Last year, we wrote a post about how a New York bankruptcy judge delayed the approval of Barnes and Noble’s acquisition of Borders’ database of customer information amid privacy concerns. The court later approved the transaction, requiring that Barnes and Noble give customers 15 days to opt out of the transfer by responding to an email that was sent when the deal closed. A copy of that email can be found here.

Those same privacy concerns are re-surfacing in another bankruptcy asset sale. Real Mex Restaurants Inc. (“Real Mex”), the operator of Chevys Fresh Mex and other Mexican restaurants, filed for Chapter 11 bankruptcy protection back in October 2011. In November, Real Mex received tentative court approval to auction off its assets. Last week, though, the U.S. Trustee, the administrative agency charged with enforcing the country’s bankruptcy laws, asked the Delaware bankruptcy court to block the proposed sale of Real Mex’s assets until privacy concerns were addressed.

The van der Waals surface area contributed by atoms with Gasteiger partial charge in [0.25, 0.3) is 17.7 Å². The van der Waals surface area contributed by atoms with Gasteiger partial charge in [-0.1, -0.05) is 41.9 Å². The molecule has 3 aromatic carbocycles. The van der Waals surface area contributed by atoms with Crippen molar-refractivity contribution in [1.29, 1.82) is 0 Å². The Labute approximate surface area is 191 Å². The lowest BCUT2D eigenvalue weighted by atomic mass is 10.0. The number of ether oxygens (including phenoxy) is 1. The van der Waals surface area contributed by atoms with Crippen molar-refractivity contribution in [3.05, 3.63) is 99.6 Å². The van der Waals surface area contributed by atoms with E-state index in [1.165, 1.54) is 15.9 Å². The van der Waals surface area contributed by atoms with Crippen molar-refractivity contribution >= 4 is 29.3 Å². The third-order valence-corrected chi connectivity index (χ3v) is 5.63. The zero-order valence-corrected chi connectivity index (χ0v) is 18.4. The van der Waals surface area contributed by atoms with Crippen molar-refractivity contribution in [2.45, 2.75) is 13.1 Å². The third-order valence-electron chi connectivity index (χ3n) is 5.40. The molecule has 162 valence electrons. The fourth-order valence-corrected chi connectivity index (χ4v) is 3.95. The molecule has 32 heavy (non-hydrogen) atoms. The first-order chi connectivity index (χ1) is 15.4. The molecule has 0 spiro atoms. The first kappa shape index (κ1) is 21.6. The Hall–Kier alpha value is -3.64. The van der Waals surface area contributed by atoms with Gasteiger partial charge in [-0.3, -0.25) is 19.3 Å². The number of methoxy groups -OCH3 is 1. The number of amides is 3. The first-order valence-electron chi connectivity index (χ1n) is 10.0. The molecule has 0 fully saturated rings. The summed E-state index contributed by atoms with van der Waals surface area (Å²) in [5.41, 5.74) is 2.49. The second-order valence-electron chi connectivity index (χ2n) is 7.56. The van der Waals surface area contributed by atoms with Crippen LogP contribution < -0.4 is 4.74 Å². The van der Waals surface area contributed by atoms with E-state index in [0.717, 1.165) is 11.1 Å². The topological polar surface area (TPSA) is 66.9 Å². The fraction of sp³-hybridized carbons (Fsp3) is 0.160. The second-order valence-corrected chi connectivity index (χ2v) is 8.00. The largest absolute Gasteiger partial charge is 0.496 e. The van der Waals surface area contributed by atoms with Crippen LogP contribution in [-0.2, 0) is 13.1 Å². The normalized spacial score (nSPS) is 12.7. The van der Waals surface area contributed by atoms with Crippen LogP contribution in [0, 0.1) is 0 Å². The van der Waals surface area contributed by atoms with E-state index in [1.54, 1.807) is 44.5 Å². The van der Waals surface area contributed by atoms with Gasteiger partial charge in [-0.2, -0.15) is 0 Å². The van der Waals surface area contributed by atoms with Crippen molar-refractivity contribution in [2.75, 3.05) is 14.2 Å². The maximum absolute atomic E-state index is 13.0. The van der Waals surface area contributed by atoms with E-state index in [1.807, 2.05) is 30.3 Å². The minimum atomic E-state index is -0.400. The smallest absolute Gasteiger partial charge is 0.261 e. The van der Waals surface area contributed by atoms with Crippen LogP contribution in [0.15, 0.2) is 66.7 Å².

The U.S. Trustee objected to the sale based on its opinion that it violated section 363(b)(1) of the Bankruptcy Code because no consumer privacy ombudsman had been appointed to protect individuals’ personally identifiable information (“PII”). Section 363 permits the sale or lease of PII only when either (1) such a sale or lease is made consistent with the debtor’s policy prohibiting the transfer of PII to persons that are not affiliated with the debtor or (2) the court appoints a consumer privacy ombudsman and, thereafter, approves the sale or lease after giving due consideration to the facts, circumstances, and conditions of such sale or such lease; and finding that no showing was made that such sale or such lease would violate applicable nonbankruptcy law.

As we reported in our last post, this is not the first time that would-be buyers of databases have faced judicial or regulatory scrutiny about privacy concerns. See, e.g., In re: Peter Ian Cummings and FTC v., LLC and, Inc. Still, though, the Real Mex case serves as an important reminder: Companies looking to acquire or transfer assets containing customer information need to address the associated privacy risks with those transactions, ideally before the government raises the issue first.